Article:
How Balanced is the Method Mix in Low- and Middle-Income Countries?
WASHINGTON, DC (March 28, 2015) – In the March 2015 issue of Global Health: Science and Practice, a paper by Evidence Project researchers John Ross, Jill Keesbury, and Karen Hardee examines the dynamics of method-mix transitions in low- and middle-income countries, providing important insights for future efforts to expand contraceptive method access and choice.
A country’s method mix provides a profile of the relative level of use of different contraceptive methods. In many countries, the contraceptive method mix is severely unbalanced with a single method accounting for over 50 percent of all contraceptive use. A broader mix expands contraceptive method choice, letting women and couples choose the method that suits them best and change methods as their circumstances and needs change.
“How to expand a country’s method mix is an important policy question,” notes John Ross, lead author of the paper, “Trends in the Contraceptive Method Mix in Low- and Middle-Income Countries: Analysis Using a New ‘Average Deviation’ Measure.” “We took advantage of the availability of a wide range of national surveys in 123 countries to analyze trends in their method mixes and to detect patterns of improvement among selected countries that have moved away from the dominance of a single method.”
The authors found that the method mix is getting a little broader on average across the 123 countries. In 28 percent of the countries analyzed more than half of users are using a single method, down from 35 percent in a 2006 analysis.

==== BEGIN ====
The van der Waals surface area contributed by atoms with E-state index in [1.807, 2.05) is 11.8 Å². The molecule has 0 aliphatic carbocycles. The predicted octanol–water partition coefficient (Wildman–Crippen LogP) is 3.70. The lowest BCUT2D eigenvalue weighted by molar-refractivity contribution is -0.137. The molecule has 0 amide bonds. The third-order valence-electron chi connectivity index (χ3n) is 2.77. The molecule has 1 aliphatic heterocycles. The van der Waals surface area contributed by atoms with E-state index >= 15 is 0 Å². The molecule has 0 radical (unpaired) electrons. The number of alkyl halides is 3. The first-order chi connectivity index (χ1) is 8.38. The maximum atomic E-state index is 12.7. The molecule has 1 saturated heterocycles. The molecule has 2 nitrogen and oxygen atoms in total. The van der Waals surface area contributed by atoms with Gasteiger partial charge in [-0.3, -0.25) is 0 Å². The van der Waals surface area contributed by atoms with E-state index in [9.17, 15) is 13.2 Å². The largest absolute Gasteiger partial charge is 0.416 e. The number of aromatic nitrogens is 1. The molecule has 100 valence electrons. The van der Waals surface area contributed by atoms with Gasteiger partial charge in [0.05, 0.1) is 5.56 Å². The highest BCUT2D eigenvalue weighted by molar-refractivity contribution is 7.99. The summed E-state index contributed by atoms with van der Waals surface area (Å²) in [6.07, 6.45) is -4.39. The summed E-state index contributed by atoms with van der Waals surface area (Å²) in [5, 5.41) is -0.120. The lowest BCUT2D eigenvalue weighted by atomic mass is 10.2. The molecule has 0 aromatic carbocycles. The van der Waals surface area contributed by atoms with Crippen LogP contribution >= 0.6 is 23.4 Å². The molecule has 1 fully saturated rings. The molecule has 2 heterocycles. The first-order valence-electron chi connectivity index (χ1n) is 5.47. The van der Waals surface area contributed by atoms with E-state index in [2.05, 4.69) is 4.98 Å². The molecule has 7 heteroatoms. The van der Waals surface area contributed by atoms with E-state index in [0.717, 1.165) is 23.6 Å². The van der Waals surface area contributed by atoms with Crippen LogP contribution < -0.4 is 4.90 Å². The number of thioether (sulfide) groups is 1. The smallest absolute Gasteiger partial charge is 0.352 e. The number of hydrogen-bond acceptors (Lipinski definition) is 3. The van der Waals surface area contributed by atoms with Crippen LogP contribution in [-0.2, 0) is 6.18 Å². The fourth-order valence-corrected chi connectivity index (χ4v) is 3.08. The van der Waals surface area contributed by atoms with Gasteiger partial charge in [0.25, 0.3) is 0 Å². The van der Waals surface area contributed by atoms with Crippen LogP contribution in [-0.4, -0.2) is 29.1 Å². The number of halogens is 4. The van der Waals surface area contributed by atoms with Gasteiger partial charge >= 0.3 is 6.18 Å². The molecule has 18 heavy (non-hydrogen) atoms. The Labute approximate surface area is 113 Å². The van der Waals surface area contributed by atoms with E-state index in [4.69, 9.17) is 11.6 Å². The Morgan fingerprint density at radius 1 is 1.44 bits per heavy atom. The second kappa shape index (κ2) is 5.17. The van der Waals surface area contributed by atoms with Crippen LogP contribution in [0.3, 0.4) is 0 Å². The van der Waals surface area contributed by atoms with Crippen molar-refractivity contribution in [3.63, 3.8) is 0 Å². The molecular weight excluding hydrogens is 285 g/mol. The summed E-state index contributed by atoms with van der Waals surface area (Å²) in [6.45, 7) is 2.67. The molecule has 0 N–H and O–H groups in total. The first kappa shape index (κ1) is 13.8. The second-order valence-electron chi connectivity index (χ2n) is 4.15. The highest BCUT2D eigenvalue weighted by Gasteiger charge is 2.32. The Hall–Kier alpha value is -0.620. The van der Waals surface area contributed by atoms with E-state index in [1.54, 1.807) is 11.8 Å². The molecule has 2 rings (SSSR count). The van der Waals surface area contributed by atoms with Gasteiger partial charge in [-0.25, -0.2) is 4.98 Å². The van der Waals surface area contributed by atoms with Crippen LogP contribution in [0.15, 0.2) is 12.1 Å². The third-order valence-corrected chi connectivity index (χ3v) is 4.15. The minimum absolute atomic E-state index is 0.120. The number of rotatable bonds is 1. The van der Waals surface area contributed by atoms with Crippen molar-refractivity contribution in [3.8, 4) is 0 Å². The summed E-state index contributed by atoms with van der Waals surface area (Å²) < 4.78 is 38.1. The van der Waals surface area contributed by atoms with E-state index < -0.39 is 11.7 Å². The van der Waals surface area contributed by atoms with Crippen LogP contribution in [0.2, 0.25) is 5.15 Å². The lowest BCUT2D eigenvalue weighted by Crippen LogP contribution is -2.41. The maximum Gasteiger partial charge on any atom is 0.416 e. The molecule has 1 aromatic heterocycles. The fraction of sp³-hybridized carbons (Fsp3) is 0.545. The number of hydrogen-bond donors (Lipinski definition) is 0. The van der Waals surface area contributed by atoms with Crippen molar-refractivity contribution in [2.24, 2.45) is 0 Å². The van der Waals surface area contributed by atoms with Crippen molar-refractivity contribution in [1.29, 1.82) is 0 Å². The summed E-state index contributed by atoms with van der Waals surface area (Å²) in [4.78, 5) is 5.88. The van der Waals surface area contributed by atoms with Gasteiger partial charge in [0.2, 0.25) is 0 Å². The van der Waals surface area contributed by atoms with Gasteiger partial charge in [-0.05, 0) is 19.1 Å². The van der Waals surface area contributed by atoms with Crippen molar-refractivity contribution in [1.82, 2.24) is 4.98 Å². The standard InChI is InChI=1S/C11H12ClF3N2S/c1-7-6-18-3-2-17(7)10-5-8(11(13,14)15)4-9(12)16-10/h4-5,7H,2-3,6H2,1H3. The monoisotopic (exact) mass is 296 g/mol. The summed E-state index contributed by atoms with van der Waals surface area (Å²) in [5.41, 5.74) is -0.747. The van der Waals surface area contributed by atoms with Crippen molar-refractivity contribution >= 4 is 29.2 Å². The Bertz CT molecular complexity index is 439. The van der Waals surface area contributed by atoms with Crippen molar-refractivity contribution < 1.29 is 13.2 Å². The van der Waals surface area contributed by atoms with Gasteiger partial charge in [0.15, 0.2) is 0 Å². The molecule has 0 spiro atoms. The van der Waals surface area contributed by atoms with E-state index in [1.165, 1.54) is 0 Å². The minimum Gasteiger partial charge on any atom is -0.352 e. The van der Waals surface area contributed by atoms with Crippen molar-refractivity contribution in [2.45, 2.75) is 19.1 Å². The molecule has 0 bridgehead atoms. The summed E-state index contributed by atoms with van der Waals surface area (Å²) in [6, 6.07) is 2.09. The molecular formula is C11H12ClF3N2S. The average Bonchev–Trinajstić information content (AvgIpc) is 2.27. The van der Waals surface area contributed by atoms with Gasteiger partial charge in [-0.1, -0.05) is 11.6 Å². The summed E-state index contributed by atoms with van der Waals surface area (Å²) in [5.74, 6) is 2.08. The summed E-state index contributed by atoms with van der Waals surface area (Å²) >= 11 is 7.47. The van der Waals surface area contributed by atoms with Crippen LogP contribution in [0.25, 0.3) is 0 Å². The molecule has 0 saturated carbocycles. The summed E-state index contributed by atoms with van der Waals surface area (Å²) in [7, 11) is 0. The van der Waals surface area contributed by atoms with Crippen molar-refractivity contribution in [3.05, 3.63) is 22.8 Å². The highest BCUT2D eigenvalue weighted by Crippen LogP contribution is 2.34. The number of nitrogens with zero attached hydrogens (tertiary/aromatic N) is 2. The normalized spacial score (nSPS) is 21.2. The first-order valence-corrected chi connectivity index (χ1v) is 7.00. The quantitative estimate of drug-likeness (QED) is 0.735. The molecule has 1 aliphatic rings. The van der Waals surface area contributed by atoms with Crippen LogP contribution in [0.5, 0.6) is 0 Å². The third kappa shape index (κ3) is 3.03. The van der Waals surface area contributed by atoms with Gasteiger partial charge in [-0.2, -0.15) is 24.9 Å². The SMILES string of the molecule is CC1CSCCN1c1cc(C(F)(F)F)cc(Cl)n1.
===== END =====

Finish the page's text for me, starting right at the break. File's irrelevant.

Certain individual countries have improved substantially, with notable positive changes in the composition of the method mix while simultaneously experiencing increases in total contraceptive use. The authors examined 15 such countries and found distinct patterns of improvement, which can provide lessons for other countries.
One such pattern entails the takeoff of one method partially offset by changes among other methods. “Uganda is a good example of this pattern,” explains Karen Hardee, Director of the Evidence Project and another author of the paper. “Here the rise in the injectable is nearly a mirror image of the decline in the share of the traditional methods of rhythm and withdrawal.”
Strategy questions can occasionally face program managers, policymakers, and donors. “While countries should strive to create a better balance in the total method mix, including neglected methods, perhaps in some cases it makes sense to focus resources on a method that is gaining in popularity,” explains John Ross.
“But the bottom line is that decision-makers should keep a sharp eye both on trends in method dominance and in total use to ensure individual choice and equitable access.”
To foster further use and analysis of the data, the complete data set will soon be available on the Global Health: Science and Practice website.